On January 28th, the Iranian space program announced that it had successfully launched a monkey 120 kilometers into space. The creature, which was secured in a contraption that restricted all movement, was transported into space aboard the fighter jet Pishgam, which means “pioneer” in Farsi. .
Completely sealed in a capsule, the monkey was carefully monitored throughout the course of its journey. The capsule, which absorbed carbon dioxide and released oxygen, allowed the monkey to continue breathing during spaceflight.
Videos aired on state television served as proof that the monkey had survived the journey. Iranian officials released optimistic statements regarding the future of the Iranian space program. Some officials went so far as to mention the possibility of sending humans into space in the future (1).
The Iranian space program is not the first to have launched a monkey into space, and it seems to be following the model laid out in the early stages of the space programs of both the United States and the former Soviet Union. For example, the United States successfully launched a rhesus monkey into space as early as 1948 (1).
However, not everyone is optimistic about the recent developments in the Iranian space program, and some remain skeptical about Iran’s intentions. Victoria Nulland, a U.S. official, noted that Iran’s space program is directly relevant to the development of long-range ballistic missiles. The recent advances of the Iranian space program, if applied to missile delivery, would violate U.N. Security Council resolutions against the development of such technologies (1).
The validity of the claims of the Iranian space program has also been questioned. Many have noted that the monkey looks significantly different in before and after photographs of the spaceflight (2, 3).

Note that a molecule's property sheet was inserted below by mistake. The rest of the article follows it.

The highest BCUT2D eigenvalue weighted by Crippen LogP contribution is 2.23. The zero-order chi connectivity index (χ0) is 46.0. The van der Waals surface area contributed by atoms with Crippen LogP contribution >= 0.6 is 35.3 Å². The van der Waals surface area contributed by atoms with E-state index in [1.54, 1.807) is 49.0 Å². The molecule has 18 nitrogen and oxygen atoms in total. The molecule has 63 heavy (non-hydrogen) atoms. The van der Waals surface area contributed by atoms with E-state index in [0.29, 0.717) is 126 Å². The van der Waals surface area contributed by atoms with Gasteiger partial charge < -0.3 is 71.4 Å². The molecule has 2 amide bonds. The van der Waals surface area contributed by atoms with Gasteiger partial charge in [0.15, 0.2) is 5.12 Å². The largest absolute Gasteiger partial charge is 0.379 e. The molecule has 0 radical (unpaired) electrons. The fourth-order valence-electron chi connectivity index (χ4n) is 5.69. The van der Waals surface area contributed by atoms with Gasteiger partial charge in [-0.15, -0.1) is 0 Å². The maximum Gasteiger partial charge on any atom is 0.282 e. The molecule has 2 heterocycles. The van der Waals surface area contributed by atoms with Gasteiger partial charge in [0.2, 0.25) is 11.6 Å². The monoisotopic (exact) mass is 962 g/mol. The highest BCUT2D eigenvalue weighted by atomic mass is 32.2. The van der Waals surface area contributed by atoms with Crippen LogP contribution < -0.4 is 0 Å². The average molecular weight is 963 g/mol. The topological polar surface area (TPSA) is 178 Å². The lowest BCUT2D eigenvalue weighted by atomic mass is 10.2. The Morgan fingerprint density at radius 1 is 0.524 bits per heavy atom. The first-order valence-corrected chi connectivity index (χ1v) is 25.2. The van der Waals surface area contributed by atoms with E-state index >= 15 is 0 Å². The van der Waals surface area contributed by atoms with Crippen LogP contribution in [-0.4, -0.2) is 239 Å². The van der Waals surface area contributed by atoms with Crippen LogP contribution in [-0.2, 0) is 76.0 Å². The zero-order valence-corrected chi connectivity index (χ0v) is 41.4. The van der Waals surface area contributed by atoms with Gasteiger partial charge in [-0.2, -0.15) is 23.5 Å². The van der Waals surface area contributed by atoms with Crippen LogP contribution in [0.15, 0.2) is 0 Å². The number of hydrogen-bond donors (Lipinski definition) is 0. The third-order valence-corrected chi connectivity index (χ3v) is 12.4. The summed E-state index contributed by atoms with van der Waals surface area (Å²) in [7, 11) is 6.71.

In the preflight photographs, the monkey had a very distinctive red birthmark over its eye that is not present on the monkey in more recent photographs. Some international commentators are convinced that the original monkey did not survive its journey or that the space flight did not occur at all (2).
To confound the issue, the Iranian state news has refused to release any footage of the jet returning from space. The takeoff, however, was well documented and has been widely circulated on news networks in both Iran and the rest of the world (3).
Regardless of the success of this particular flight, it remains clear that the Iranian space program has been growing steadily over the past decade. It launched its first satellite in 2005, its first suborbital rocket in 2008, and its first suborbital rocket containing animals (one rodent, two turtles and several worms) in 2010 (4).
Iranian President Ahmadinejad has announced that he hopes to facilitate the spaceflight of an Iranian astronaut by 2017 (4). Several countries, including the United States, remain wary of ulterior motives from the Iranians (3).
- G. Botelho, Reports: Monkey soars from Iran into space — and back (2013). Available at http://www.cnn.com/2013/01/29/world/meast/iran-monkey-launch/ (1 February 2013)
- P. Greenwood, Is Iran’s space monkey a fake? (2013). Available at http://www.telegraph.co.uk/news/worldnews/middleeast/iran/9842580/Is-Irans-space-monkey-a-fake.html (1 February 2013)
- O. Yaniv, Was Iran’s space monkey launch a scam? (2013). Available at http://www.nydailynews.com/news/world/iranian-space-monkey-flight-fake-article-1.1253425 (1 February 2013)
- Iran in Space (2012). Available at http://www.aerospaceguide.net/worldspace/iranianspaceprogram.html (1 February 2013)